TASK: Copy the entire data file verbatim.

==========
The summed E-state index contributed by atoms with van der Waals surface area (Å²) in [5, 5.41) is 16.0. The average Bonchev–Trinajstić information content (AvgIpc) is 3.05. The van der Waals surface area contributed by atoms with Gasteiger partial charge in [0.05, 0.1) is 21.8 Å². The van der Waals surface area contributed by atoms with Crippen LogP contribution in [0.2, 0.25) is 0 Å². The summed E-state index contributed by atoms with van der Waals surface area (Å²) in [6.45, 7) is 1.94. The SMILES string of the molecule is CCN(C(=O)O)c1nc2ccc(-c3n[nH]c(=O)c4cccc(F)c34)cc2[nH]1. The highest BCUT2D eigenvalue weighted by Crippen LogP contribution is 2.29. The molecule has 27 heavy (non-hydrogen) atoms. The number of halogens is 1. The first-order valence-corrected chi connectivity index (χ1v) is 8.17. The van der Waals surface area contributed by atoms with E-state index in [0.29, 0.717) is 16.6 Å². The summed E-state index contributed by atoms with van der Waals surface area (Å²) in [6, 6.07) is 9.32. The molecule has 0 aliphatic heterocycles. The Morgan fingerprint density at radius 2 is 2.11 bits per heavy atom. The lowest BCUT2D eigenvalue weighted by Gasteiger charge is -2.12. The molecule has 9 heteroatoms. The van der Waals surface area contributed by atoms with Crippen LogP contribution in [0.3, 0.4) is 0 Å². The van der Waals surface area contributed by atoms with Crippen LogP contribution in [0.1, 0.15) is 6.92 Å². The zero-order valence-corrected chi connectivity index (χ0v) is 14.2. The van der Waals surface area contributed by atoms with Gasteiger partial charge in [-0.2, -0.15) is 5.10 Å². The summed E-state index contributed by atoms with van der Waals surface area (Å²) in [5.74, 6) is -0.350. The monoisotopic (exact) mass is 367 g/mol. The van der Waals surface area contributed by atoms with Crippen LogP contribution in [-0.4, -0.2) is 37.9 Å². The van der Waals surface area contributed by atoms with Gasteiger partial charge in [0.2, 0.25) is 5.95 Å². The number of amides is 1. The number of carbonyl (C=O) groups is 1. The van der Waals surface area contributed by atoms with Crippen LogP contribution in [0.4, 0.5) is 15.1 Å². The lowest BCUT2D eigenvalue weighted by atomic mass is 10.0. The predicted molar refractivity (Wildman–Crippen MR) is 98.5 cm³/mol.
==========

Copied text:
The summed E-state index contributed by atoms with van der Waals surface area (Å²) in [5, 5.41) is 16.0. The average Bonchev–Trinajstić information content (AvgIpc) is 3.05. The van der Waals surface area contributed by atoms with Gasteiger partial charge in [0.05, 0.1) is 21.8 Å². The van der Waals surface area contributed by atoms with Crippen LogP contribution in [0.2, 0.25) is 0 Å². The summed E-state index contributed by atoms with van der Waals surface area (Å²) in [6.45, 7) is 1.94. The SMILES string of the molecule is CCN(C(=O)O)c1nc2ccc(-c3n[nH]c(=O)c4cccc(F)c34)cc2[nH]1. The highest BCUT2D eigenvalue weighted by Crippen LogP contribution is 2.29. The molecule has 27 heavy (non-hydrogen) atoms. The number of halogens is 1. The first-order valence-corrected chi connectivity index (χ1v) is 8.17. The van der Waals surface area contributed by atoms with E-state index in [0.29, 0.717) is 16.6 Å². The summed E-state index contributed by atoms with van der Waals surface area (Å²) in [6, 6.07) is 9.32. The molecule has 0 aliphatic heterocycles. The Morgan fingerprint density at radius 2 is 2.11 bits per heavy atom. The lowest BCUT2D eigenvalue weighted by Gasteiger charge is -2.12. The molecule has 9 heteroatoms. The van der Waals surface area contributed by atoms with Crippen LogP contribution in [0.3, 0.4) is 0 Å². The van der Waals surface area contributed by atoms with Crippen LogP contribution in [0.1, 0.15) is 6.92 Å². The zero-order valence-corrected chi connectivity index (χ0v) is 14.2. The van der Waals surface area contributed by atoms with Gasteiger partial charge in [-0.2, -0.15) is 5.10 Å². The summed E-state index contributed by atoms with van der Waals surface area (Å²) in [5.74, 6) is -0.350. The monoisotopic (exact) mass is 367 g/mol. The van der Waals surface area contributed by atoms with Crippen LogP contribution in [-0.4, -0.2) is 37.9 Å². The van der Waals surface area contributed by atoms with Gasteiger partial charge in [0.2, 0.25) is 5.95 Å². The number of amides is 1. The number of carbonyl (C=O) groups is 1. The van der Waals surface area contributed by atoms with Crippen LogP contribution in [0.4, 0.5) is 15.1 Å². The lowest BCUT2D eigenvalue weighted by atomic mass is 10.0. The predicted molar refractivity (Wildman–Crippen MR) is 98.5 cm³/mol.